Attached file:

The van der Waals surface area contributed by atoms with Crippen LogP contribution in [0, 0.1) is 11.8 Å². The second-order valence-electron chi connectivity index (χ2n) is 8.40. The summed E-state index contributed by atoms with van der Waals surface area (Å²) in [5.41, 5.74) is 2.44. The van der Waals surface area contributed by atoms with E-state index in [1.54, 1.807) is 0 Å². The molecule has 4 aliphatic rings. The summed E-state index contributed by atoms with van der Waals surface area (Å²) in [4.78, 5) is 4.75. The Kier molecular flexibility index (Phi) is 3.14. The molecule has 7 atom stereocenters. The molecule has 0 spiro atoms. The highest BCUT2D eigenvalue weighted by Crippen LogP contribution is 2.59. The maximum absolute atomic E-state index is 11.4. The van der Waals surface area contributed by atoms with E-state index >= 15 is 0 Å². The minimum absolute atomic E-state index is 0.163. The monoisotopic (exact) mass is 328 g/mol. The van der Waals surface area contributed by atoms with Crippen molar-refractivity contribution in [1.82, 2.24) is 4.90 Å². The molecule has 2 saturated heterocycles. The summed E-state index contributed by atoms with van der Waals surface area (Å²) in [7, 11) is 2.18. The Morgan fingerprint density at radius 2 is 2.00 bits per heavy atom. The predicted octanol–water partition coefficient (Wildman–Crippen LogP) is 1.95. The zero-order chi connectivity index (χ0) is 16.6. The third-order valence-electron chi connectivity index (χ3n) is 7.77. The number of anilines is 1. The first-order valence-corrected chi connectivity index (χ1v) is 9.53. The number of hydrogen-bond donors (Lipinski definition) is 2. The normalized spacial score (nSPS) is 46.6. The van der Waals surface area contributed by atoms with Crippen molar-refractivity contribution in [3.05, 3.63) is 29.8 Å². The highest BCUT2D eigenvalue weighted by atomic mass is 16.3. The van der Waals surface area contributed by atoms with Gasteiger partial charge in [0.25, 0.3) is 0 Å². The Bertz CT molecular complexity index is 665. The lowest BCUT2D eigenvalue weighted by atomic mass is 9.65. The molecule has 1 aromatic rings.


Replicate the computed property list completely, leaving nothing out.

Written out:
The van der Waals surface area contributed by atoms with Crippen LogP contribution in [0, 0.1) is 11.8 Å². The second-order valence-electron chi connectivity index (χ2n) is 8.40. The summed E-state index contributed by atoms with van der Waals surface area (Å²) in [5.41, 5.74) is 2.44. The van der Waals surface area contributed by atoms with E-state index in [1.54, 1.807) is 0 Å². The molecule has 4 aliphatic rings. The summed E-state index contributed by atoms with van der Waals surface area (Å²) in [4.78, 5) is 4.75. The Kier molecular flexibility index (Phi) is 3.14. The molecule has 7 atom stereocenters. The molecule has 0 spiro atoms. The highest BCUT2D eigenvalue weighted by Crippen LogP contribution is 2.59. The maximum absolute atomic E-state index is 11.4. The van der Waals surface area contributed by atoms with E-state index >= 15 is 0 Å². The minimum absolute atomic E-state index is 0.163. The monoisotopic (exact) mass is 328 g/mol. The van der Waals surface area contributed by atoms with Crippen molar-refractivity contribution in [1.82, 2.24) is 4.90 Å². The molecule has 2 saturated heterocycles. The summed E-state index contributed by atoms with van der Waals surface area (Å²) in [7, 11) is 2.18. The Morgan fingerprint density at radius 2 is 2.00 bits per heavy atom. The predicted octanol–water partition coefficient (Wildman–Crippen LogP) is 1.95. The zero-order chi connectivity index (χ0) is 16.6. The third-order valence-electron chi connectivity index (χ3n) is 7.77. The number of anilines is 1. The first-order valence-corrected chi connectivity index (χ1v) is 9.53. The number of hydrogen-bond donors (Lipinski definition) is 2. The normalized spacial score (nSPS) is 46.6. The van der Waals surface area contributed by atoms with Crippen molar-refractivity contribution in [3.05, 3.63) is 29.8 Å². The highest BCUT2D eigenvalue weighted by atomic mass is 16.3. The van der Waals surface area contributed by atoms with Gasteiger partial charge in [0.25, 0.3) is 0 Å². The Bertz CT molecular complexity index is 665. The lowest BCUT2D eigenvalue weighted by atomic mass is 9.65. The molecule has 1 aromatic rings.